Before man first landed on the moon, the lunar surface was ripe for colourful interpretation. It has been the source for endless fascination for storytellers since nursery rhymes sang of it being made of cheese. “The moon, my dear, is by nature a curious place,” says one of the curious travellers of Karel Zeman’s space oddity. The Fabulous Baron Munchausen doesn’t stay on the moon for long, but it brings that curiosity back down to earth.
Munchausen unfolds like a fairytale, from the yellowed pages of its opening credits to the ambitious set-pieces set in an otherworldly re-imagining of Earth. The moon is treated more like an alien planet: unidentified footsteps mark its craters, a gramophone sits on its rocky floor waiting to be played. The astronaut who lands believes he’s the first, only to discover it’s host to the characters of Jules Verne’s From the Earth to the Moon and another traveller, the titular Baron Munchausen.
“The force that pulls him to the stars is pure imagination,” is how the Baron is described. Imagination is everywhere in Munchausen, too. Its ingenuity is reflected in the Czech director’s refusal to be restricted by budget or technology. Intricate matte paintings provide the scenery for the astronaut’s quest to rescue a damsel in distress in 18th century Turkey—while puppetry animates a hungry whale that swallows the crew’s ship. Zeman deploys a seamless blend between mediums that continually invigorates each scene with wonder.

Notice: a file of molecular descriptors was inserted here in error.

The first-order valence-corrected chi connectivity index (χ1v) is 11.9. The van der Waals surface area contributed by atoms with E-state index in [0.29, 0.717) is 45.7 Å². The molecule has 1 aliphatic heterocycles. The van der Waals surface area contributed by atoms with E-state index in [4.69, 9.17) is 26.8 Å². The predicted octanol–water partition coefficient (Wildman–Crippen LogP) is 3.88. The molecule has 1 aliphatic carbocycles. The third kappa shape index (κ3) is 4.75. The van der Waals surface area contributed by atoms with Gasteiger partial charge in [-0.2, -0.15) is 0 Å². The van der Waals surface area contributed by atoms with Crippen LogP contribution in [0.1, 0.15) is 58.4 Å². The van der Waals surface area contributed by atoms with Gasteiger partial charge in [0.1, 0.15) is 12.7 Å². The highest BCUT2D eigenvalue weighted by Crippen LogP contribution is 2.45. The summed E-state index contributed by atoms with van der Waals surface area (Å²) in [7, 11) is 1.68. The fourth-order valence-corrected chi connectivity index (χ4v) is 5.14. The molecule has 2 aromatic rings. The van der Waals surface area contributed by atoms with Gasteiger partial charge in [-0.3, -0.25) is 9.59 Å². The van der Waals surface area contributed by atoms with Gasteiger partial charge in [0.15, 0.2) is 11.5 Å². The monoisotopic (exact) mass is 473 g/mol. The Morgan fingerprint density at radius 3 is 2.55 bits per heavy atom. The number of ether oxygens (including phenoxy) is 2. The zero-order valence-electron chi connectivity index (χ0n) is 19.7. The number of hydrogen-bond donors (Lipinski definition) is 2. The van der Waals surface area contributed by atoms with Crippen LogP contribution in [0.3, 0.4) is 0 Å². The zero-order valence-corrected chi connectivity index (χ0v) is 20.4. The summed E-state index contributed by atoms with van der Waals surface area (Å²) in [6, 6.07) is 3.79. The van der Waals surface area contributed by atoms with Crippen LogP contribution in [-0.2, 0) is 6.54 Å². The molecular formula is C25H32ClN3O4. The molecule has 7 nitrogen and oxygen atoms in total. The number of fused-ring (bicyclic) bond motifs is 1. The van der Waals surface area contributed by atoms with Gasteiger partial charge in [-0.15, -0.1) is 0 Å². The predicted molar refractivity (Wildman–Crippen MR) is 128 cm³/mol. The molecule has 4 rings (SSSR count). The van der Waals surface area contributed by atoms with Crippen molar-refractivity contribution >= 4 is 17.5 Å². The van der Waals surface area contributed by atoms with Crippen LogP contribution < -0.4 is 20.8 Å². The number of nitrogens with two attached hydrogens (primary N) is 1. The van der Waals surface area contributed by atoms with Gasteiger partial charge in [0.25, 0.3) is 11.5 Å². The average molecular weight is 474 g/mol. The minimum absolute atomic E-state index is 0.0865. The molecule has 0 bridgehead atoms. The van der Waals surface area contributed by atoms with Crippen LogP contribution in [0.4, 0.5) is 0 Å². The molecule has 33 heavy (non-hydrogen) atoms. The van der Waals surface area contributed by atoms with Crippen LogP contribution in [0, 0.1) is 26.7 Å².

Its palette recalls the work of George Méliès with monochromatic scenes bathed in red, yellow or blue that evoke the time in classic cinema when the cells of filmstrips were individually painted or tinted. But this was made in 1962, not 1912, and it’s a testament to its stunning use of practical effects (and its digital restoration) that Munchausen has aged better than most sci-fi films made in this century.
Not one to sell itself short, Munchausen is as fabulous as the name suggests. It’s a constant delight, never failing to dazzle with its inventiveness. The use of smoke, in particular, is a breathtaking standout among a myriad of techniques that heighten the fantasy.
Within its sci-fi adventure is a rich tapestry of influences that has inspired others in turn, including Wes Anderson, Tim Burton and Terry Gilliam. Yet the singular whimsy of Munchausen has rarely been replicated.
Modern sci-fi has been consumed by the need for realism. The angle of trajectory in a landing needs to be exactly right, or the undiscovered should be approved by scientists’ estimates. But Munchausen is all fantasy and no realism. This is an outlandish voyage in which a man rides an aquatic steed in the depths of the ocean, and space travel is done by horse-drawn airship. Zeman’s sprawling adventure is a relic of resourceful creativity. The ability to conjure up magic out of nothing is innate to storytelling— maybe that practice has been left on the moon.
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